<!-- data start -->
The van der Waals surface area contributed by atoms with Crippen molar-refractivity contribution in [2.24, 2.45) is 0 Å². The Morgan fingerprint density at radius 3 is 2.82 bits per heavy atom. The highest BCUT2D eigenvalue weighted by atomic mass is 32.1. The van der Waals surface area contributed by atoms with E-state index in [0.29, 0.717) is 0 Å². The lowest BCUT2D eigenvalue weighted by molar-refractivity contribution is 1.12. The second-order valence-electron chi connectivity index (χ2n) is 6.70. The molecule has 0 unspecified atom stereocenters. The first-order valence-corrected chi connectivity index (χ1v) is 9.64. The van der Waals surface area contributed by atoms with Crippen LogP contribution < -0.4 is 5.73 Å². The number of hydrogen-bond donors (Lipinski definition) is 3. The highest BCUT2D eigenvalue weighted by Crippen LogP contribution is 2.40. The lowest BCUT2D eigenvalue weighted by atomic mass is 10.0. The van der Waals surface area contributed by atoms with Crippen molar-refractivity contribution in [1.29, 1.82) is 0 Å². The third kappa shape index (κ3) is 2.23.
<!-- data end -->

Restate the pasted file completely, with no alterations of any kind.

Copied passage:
The van der Waals surface area contributed by atoms with Crippen molar-refractivity contribution in [2.24, 2.45) is 0 Å². The Morgan fingerprint density at radius 3 is 2.82 bits per heavy atom. The highest BCUT2D eigenvalue weighted by atomic mass is 32.1. The van der Waals surface area contributed by atoms with E-state index in [0.29, 0.717) is 0 Å². The lowest BCUT2D eigenvalue weighted by molar-refractivity contribution is 1.12. The second-order valence-electron chi connectivity index (χ2n) is 6.70. The molecule has 0 unspecified atom stereocenters. The first-order valence-corrected chi connectivity index (χ1v) is 9.64. The van der Waals surface area contributed by atoms with Crippen LogP contribution < -0.4 is 5.73 Å². The number of hydrogen-bond donors (Lipinski definition) is 3. The highest BCUT2D eigenvalue weighted by Crippen LogP contribution is 2.40. The lowest BCUT2D eigenvalue weighted by atomic mass is 10.0. The van der Waals surface area contributed by atoms with Crippen molar-refractivity contribution in [1.29, 1.82) is 0 Å². The third kappa shape index (κ3) is 2.23.